The 9 Best Computer Monitors of 2022

Enhance your computer with these top-rated display monitors

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Whether you need a screen for work, gaming, or video editing, it's well worth investing in one of the best computer monitors. If you’re using your PC for gaming, you’ll probably want a higher-end monitor that will serve as the only screen for your desktop tower. Gaming monitors tend to focus on refresh rates, colors, and resolution, as these factors are important in providing the best PC gaming experience. If you want a screen for productivity, you can opt for a single monitor setup or a multi-monitor setup with more than one display. Productivity monitors tend to emphasize ergonomics, size, connectivity, and software features.

In either case, a good panel should provide you with more than just a clear picture, and the monitor’s features all play a role in how well it fits your needs. We’ve rounded up the best monitors of 2021 in different categories and price ranges. Read on to see our top picks.

Best Overall

LG 4K UHD 27UD88-W Monitor

LG 4K UHD 27UD88-W Monitor


What We Like
  • Sleek design

  • USB-C connectivity

  • Freesync support

What We Don't Like
  • Average refresh rate

The LG 4K UHD 27UD88-W has many of the features you want in a multipurpose display, and it functions well as both a productivity and gaming monitor. With its 4K Ultra HD resolution (3840 x 2160 pixels), you’ll enjoy dazzling picture quality across a 27-inch screen with a sleek, functional design.

The LG 27UD88's in-plane switching (IPS) panel allows for 178-degree viewing angles and accurate, vibrant colors. It also supports high dynamic range (HDR) technology, and though it may not hit the peak brightness and color range some HDR-mode enthusiasts look for, the monitor delivers an excellent experience for both media watching and professional photo or video editing.

Gamers will enjoy this monitor’s ability to go from a work display to a gaming display, so you can use one monitor for both purposes. Even without exceeding a 60Hz refresh rate like some speedier gaming monitors, support for variable refresh rate through AMD’s FreeSync eliminates screen tearing while Dynamic Action Sync reduces input lag.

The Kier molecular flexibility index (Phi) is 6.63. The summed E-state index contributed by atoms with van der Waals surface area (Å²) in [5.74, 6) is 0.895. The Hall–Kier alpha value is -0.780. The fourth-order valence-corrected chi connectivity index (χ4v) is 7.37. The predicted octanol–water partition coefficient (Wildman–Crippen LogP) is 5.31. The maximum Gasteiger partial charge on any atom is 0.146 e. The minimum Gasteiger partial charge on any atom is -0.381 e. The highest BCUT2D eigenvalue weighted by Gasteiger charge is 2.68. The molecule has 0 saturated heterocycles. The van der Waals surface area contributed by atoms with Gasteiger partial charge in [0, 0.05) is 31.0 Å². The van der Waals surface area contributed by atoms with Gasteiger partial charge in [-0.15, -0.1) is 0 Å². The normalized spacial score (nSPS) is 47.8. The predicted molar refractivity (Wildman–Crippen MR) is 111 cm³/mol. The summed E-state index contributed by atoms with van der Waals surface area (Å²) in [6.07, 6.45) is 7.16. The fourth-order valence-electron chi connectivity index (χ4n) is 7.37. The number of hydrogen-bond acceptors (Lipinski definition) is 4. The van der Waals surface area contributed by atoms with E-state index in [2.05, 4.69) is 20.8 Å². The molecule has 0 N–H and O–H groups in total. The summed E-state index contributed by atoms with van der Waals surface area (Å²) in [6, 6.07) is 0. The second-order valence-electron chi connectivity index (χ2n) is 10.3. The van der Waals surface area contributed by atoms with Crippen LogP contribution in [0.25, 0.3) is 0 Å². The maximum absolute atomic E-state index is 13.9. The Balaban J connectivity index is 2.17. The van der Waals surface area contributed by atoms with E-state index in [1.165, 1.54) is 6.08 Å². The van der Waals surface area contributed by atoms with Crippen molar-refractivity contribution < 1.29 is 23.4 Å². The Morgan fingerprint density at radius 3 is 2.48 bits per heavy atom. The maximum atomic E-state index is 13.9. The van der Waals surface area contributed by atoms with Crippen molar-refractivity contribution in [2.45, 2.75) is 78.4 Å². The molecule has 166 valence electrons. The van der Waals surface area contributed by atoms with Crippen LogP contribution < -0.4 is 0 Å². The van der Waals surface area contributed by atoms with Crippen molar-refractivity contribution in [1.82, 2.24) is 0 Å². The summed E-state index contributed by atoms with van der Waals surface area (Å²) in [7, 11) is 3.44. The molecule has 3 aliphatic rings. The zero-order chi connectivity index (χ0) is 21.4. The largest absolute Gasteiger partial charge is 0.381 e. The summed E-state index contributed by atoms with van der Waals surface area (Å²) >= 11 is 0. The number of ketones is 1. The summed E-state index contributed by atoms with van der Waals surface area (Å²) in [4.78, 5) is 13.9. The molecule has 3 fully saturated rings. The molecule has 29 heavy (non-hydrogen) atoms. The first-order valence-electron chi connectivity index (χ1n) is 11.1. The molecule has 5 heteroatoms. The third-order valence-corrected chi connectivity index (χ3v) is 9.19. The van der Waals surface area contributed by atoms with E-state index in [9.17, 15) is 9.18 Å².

Best 4K

Dell UltraSharp U2718Q 27-inch 4K Monitor

Dell UltraSharp U2718Q 27-inch 4K Monitor


What We Like
  • Bright with vivid colors

  • Portrait and landscape orientation

  • USB-C connectivity

What We Don't Like
  • Expensive

The Dell UltraSharp 27 4K comes with a pretty steep price tag, but we think it’s worth every penny. This monitor doesn’t have a ton of bells and whistles, but it performs exceptionally well in the areas that matter. 

The picture comes through beautifully, with true 4K resolution and a pixel density of 163ppi. With color coverage at 95% DCI-P3, 99% RGB, and 99% Rec 709, images are extremely accurate and detailed. Dell says it comes factory calibrated too, which means you get all the visuals without having to mess with the settings. 

USB-C connectivity lets you transfer data and charge your devices, meaning less cords on your desk. Speaking of your desk, the monitor’s stand isn’t oversized, so you’ll have plenty of space to work. Plus, there are tons of ways to move the monitor, including portrait and landscape configurations, so you can set up your desk however you like.

Best Budget

Acer SB220Q bi 21.5-inch 1080p Monitor

Acer SB220Q Monitor

Zach Sweat

What We Like
  • Excellent value

  • Freesync capability

  • Solid refresh rate

What We Don't Like
  • No VESA mount